In my previous post, I said that the book of Ecclesiastes reflects the struggle of an individual who was searching for meaning in life. He was a troubled person, a person bothered by the inconsistencies, the inequalities, and the mysteries of life.
The author of the book, known as Qoheleth, used Solomon as a literary devise to tell his story. Although he did not find meaning in riches and pleasures, he found something greater. Qoheleth’s search for a better life is the search of every individual and it is here where his book can help us.
The author of Ecclesiastes presents “the son of David” reflecting back on days he lived in futility and on the tragedies of his life. By adopting Solomon as the literary character of the book, Qoheleth introduces the “son of David” as one who was everything a king represented and who had everything a person wanted. And yet, he was dejected, haunted, disillusioned, and disappointed.
Having gone after wisdom, pleasure, and wealth, Qoheleth realized his prodigal ways of life and his efforts to find happiness left him empty, as empty as he was when he began his search.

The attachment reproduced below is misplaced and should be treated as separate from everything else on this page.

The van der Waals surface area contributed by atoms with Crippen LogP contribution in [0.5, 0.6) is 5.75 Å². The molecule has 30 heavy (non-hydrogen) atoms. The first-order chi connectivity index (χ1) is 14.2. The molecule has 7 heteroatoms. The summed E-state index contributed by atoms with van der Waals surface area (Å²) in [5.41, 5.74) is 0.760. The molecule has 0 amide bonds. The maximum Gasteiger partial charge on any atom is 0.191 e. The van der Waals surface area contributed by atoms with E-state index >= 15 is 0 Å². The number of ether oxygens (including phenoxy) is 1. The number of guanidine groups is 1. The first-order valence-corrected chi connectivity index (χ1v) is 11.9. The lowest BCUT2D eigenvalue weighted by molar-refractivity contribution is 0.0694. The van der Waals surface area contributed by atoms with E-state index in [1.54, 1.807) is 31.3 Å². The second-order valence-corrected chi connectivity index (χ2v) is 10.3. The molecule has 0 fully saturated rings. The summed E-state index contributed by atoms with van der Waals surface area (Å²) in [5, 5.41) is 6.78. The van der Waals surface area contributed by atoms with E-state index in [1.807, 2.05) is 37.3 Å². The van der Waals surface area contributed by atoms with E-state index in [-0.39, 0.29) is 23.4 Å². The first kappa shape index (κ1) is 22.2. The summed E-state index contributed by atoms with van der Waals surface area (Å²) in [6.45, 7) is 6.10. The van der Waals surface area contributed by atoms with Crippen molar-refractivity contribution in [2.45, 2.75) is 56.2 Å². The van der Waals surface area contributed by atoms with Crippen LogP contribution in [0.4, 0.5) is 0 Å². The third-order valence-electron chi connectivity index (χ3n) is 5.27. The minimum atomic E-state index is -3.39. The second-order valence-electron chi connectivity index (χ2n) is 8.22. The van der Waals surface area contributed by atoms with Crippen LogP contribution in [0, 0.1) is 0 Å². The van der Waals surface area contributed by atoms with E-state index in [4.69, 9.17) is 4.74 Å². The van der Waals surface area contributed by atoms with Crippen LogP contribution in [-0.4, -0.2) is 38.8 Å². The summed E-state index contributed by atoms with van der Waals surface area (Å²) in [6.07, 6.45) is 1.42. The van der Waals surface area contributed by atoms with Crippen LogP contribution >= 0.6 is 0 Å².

The primary lesson of Ecclesiastes is that money and power cannot satisfy that unnameable hunger of the human spirit. The human spirit is hungry for meaning, for the assurance that life matters, that the world will be different once answers are found, and that human life will be better because one understands one’s purpose in the world.
Qoheleth’s theme is that human life without God is vanity and empty of meaning. He illustrates his theme by stating the futility of all wisdom, the vanity of pleasure and labor. To him, everything in life is hollow, it is like vapor, and it amounts to very little. People live in a world in which there is endless movement but little change, there is a perpetual pouring out of effort and yet, little profit.
Qoheleth believes that “There is a time for everything, and there is a time for every activity under heaven,” (Ecclesiastes 3:l-8). These words reflect his view that everything that happens to people has been predetermined and it will happen in its uniquely appropriate time. He knows and understands that people must learn to live with what cannot be changed for God has already decreed everything that is to happen: “What has been is what will be, and what has been done is what will be done, and there is nothing new under the sun” (Ecclesiastes 1:9).